From now through Aug. 21, the eyes of the world are on Rio de Janeiro, Brazil and the Games of the XXXI Olympiad. Recently, it crossed my mind that perhaps some of the competing athletes might have a passing interest in astronomy. If their homeland is from a location north of the equator, the sky above might appear a bit strange. Rio after all, is situated 22.9 degrees south of the equator.
If you were a discus thrower living in Athens, Greece, where the latitude is 38 degrees north, Polaris (the North Star) appears 38 degrees or almost halfway up from the northern horizon to the point overhead, called the zenith. As you travel south, Polaris approaches the horizon at the rate of about 1 degree, which is twice the apparent width of the full moon, for every 70 miles you go. Consequently, the north pole of the sky moves down — and the south pole of the sky moves up.
Some stars and constellations familiar to northerners begin to appear progressively lower, while new stars and constellations not available to those visible from northern latitudes begin to appear above the southern horizon. [See Summer Olympics Cities from Space (Satellite Photos)]
When you reach the equator, the north and south poles of the sky sit directly on their respective horizons and the Earth's daily rotation brings all the constellations above the horizon.
Continuing to move south of the equator, some of the constellations northerners are accustomed to seeing are barely visible or not at all. And everything in the sky gradually becomes inverted, at least from a northerner's perspective. From Rio, for example, right after sunset, the familiar Big Dipper is barely visible above the northwest horizon: only the end of its handle is in view, and appears upside down. If an athlete decided to arise at 3 a.m. and looked toward the northern horizon, he or she would see the bright zigzag row of five stars marking the "M" of Cassiopeia just scraping the northern horizon. Back home it might appear nearly overhead.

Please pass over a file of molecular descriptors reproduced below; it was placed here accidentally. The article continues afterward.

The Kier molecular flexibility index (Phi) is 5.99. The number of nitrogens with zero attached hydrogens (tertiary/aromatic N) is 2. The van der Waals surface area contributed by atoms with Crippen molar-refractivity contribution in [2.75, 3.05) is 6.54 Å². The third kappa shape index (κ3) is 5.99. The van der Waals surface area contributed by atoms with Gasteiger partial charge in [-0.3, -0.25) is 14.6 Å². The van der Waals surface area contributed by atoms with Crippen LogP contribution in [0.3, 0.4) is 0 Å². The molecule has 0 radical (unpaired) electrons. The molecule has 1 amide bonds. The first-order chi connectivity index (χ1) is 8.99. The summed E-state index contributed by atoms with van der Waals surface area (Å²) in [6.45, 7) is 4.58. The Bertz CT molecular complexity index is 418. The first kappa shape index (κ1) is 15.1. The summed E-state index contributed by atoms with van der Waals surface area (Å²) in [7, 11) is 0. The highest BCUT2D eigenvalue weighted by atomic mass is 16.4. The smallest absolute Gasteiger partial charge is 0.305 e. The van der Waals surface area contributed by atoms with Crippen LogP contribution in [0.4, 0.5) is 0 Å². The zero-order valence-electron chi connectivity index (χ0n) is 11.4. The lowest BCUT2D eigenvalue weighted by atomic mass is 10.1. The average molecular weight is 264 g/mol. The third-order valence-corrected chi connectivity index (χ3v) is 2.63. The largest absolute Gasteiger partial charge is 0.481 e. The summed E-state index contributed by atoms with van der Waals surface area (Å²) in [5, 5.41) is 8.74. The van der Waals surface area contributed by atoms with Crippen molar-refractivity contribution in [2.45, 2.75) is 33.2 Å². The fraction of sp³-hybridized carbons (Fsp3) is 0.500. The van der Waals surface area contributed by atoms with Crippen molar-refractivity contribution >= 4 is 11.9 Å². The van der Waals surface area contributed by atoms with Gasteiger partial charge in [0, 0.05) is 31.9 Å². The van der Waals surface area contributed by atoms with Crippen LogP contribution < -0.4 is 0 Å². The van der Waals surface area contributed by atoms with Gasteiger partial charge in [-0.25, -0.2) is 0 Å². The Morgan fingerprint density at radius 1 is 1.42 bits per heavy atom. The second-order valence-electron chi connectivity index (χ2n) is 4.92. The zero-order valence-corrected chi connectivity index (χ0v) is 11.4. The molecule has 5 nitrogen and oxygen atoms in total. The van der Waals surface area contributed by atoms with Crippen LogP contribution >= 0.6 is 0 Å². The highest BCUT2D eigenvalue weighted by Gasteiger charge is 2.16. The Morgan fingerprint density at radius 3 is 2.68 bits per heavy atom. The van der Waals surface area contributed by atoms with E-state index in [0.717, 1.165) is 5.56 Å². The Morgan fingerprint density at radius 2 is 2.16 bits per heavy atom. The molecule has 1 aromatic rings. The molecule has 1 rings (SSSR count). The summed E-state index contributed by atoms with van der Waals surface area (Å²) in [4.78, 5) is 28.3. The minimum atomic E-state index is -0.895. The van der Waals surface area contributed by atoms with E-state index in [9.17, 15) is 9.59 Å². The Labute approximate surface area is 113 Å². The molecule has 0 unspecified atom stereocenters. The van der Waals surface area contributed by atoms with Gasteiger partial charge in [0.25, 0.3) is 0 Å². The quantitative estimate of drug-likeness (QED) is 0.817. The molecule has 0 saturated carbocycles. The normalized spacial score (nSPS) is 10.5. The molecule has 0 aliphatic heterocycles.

Also at that very early hour, about halfway up in the south, are two large patches of light — the satellite galaxies of our Milky Way, known as the Clouds of Magellan. Fifteenth and 16th century voyagers into the Southern Hemisphere brought back reports of these mysterious "whyte cloudes," which seemed like detached pieces of the Milky Way. Ferdinand Magellan was the first explorer to describe them to the Western world, and in his honor they are so named.
And a bonus: the center of our beautiful Milky Way galaxy appears almost directly overhead from Rio at around 9 p.m. local time, surrounded by the beautiful stars of Scorpius, the Scorpion and Sagittarius, which for many better resembles a teapot than an archer. And the planets Mars and Saturn, which are currently passing through this part of the sky, also appear virtually overhead. Low in the southwest, we could see Alpha Centauri, nearest of all the naked-eye stars, and its companion, Beta Centauri. Next to these southern twinklers, we can see the famous Southern Cross, the constellation Crux, which also occupies a place on the Brazilian flag.
Of course, many of these sights would best be seen far from the outskirts of the city; like so many large metropolitan areas of the world, Rio's dazzling bright lights make it a heavily light-polluted city.
Those who take careful note of the sky might also sense something strange about the daytime. From northern latitudes, the sun appears to rise in the east, peaks at its highest altitude at midday over in the south and then sets in the west. It thus appears to travel across the sky from left to right.
But from Rio, the sun peaks at its highest point in the north. So while it still rises in the east and sets in the west, it seems to move across the sky from right to left!
And finally, these are being billed as the "Summer" Olympics. But south of the equator, it is officially midwinter. So in Rio, maybe these Olympics should be referred to as the "Summer Games that were played during the winter season."
Joe Rao serves as an instructor and guest lecturer at New York's Hayden Planetarium. He writes about astronomy for Natural History magazine, the Farmer's Almanac and other publications, and he is also an on-camera meteorologist for News 12 Westchester, New York. Follow us @Spacedotcom, Facebook and Google+. Original article on Space.com.
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Joe Rao is Space.com's skywatching columnist, as well as a veteran meteorologist and eclipse chaser who also serves as an instructor and guest lecturer at New York's Hayden Planetarium. He writes about astronomy for Natural History magazine, the Farmers' Almanac and other publications. Joe is an 8-time Emmy-nominated meteorologist who served the Putnam Valley region of New York for over 21 years. You can find him on Twitter and YouTube tracking lunar and solar eclipses, meteor showers and more. To find out Joe's latest project, visit him on Twitter.